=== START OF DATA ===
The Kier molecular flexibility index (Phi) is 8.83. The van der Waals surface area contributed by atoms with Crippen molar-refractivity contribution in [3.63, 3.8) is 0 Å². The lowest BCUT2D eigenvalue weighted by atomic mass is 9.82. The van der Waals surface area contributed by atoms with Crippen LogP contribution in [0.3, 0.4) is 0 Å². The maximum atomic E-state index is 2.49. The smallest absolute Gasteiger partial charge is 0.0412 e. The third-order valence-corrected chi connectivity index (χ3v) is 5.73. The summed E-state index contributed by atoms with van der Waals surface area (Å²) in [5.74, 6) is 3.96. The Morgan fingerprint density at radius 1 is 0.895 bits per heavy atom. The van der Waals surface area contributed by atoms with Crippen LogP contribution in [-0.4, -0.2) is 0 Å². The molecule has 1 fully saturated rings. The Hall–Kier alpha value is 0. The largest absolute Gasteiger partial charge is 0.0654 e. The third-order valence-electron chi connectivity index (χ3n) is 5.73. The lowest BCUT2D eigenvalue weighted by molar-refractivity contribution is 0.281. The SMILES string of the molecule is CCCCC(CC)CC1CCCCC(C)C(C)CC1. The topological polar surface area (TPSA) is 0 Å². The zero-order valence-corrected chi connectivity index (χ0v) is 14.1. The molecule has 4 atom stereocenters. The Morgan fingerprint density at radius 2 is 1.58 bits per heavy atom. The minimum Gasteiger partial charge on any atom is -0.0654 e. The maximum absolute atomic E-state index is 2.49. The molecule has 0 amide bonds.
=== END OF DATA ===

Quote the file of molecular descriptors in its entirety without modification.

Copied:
The Kier molecular flexibility index (Phi) is 8.83. The van der Waals surface area contributed by atoms with Crippen molar-refractivity contribution in [3.63, 3.8) is 0 Å². The lowest BCUT2D eigenvalue weighted by atomic mass is 9.82. The van der Waals surface area contributed by atoms with Crippen LogP contribution in [0.3, 0.4) is 0 Å². The maximum atomic E-state index is 2.49. The smallest absolute Gasteiger partial charge is 0.0412 e. The third-order valence-corrected chi connectivity index (χ3v) is 5.73. The summed E-state index contributed by atoms with van der Waals surface area (Å²) in [5.74, 6) is 3.96. The Morgan fingerprint density at radius 1 is 0.895 bits per heavy atom. The van der Waals surface area contributed by atoms with Crippen LogP contribution in [-0.4, -0.2) is 0 Å². The molecule has 1 fully saturated rings. The Hall–Kier alpha value is 0. The largest absolute Gasteiger partial charge is 0.0654 e. The third-order valence-electron chi connectivity index (χ3n) is 5.73. The lowest BCUT2D eigenvalue weighted by molar-refractivity contribution is 0.281. The SMILES string of the molecule is CCCCC(CC)CC1CCCCC(C)C(C)CC1. The topological polar surface area (TPSA) is 0 Å². The zero-order valence-corrected chi connectivity index (χ0v) is 14.1. The molecule has 4 atom stereocenters. The Morgan fingerprint density at radius 2 is 1.58 bits per heavy atom. The minimum Gasteiger partial charge on any atom is -0.0654 e. The maximum absolute atomic E-state index is 2.49. The molecule has 0 amide bonds.